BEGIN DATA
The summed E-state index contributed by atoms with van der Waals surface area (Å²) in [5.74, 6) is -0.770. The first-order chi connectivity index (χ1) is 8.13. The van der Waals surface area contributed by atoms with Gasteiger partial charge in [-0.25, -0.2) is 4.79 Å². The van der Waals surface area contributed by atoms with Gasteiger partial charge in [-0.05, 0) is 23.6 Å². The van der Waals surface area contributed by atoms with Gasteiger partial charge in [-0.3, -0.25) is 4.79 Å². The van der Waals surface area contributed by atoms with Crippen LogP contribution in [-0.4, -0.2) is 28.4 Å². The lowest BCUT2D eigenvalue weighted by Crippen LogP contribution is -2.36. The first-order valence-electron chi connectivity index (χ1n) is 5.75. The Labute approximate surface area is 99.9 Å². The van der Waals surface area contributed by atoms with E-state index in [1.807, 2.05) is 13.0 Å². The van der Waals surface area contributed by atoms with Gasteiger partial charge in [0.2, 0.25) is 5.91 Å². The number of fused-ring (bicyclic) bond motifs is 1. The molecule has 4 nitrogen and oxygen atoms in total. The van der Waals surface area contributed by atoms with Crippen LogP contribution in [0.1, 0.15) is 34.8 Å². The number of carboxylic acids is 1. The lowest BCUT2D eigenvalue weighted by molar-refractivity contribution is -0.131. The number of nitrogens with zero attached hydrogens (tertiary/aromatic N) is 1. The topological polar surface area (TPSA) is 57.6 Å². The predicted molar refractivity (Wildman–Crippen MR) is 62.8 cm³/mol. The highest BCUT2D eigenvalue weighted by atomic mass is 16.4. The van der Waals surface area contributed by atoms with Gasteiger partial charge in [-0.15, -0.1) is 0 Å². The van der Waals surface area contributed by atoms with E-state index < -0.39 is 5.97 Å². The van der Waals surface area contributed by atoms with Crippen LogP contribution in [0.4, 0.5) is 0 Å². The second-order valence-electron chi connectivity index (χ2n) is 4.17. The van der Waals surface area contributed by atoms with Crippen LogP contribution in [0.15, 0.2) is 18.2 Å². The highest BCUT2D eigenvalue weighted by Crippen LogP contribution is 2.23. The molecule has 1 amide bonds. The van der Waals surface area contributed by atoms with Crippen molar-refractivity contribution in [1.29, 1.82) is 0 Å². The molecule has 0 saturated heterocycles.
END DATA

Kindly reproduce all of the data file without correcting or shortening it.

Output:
The summed E-state index contributed by atoms with van der Waals surface area (Å²) in [5.74, 6) is -0.770. The first-order chi connectivity index (χ1) is 8.13. The van der Waals surface area contributed by atoms with Gasteiger partial charge in [-0.25, -0.2) is 4.79 Å². The van der Waals surface area contributed by atoms with Gasteiger partial charge in [-0.05, 0) is 23.6 Å². The van der Waals surface area contributed by atoms with Gasteiger partial charge in [-0.3, -0.25) is 4.79 Å². The van der Waals surface area contributed by atoms with Crippen LogP contribution in [-0.4, -0.2) is 28.4 Å². The lowest BCUT2D eigenvalue weighted by Crippen LogP contribution is -2.36. The first-order valence-electron chi connectivity index (χ1n) is 5.75. The Labute approximate surface area is 99.9 Å². The van der Waals surface area contributed by atoms with E-state index in [1.807, 2.05) is 13.0 Å². The van der Waals surface area contributed by atoms with Gasteiger partial charge in [0.2, 0.25) is 5.91 Å². The number of fused-ring (bicyclic) bond motifs is 1. The molecule has 4 nitrogen and oxygen atoms in total. The van der Waals surface area contributed by atoms with Crippen LogP contribution in [0.1, 0.15) is 34.8 Å². The number of carboxylic acids is 1. The lowest BCUT2D eigenvalue weighted by molar-refractivity contribution is -0.131. The number of nitrogens with zero attached hydrogens (tertiary/aromatic N) is 1. The topological polar surface area (TPSA) is 57.6 Å². The predicted molar refractivity (Wildman–Crippen MR) is 62.8 cm³/mol. The highest BCUT2D eigenvalue weighted by atomic mass is 16.4. The van der Waals surface area contributed by atoms with Gasteiger partial charge in [-0.15, -0.1) is 0 Å². The van der Waals surface area contributed by atoms with E-state index < -0.39 is 5.97 Å². The van der Waals surface area contributed by atoms with Crippen LogP contribution in [0.4, 0.5) is 0 Å². The second-order valence-electron chi connectivity index (χ2n) is 4.17. The van der Waals surface area contributed by atoms with Crippen LogP contribution in [0.15, 0.2) is 18.2 Å². The highest BCUT2D eigenvalue weighted by Crippen LogP contribution is 2.23. The molecule has 1 amide bonds. The van der Waals surface area contributed by atoms with Crippen molar-refractivity contribution in [1.29, 1.82) is 0 Å². The molecule has 0 saturated heterocycles.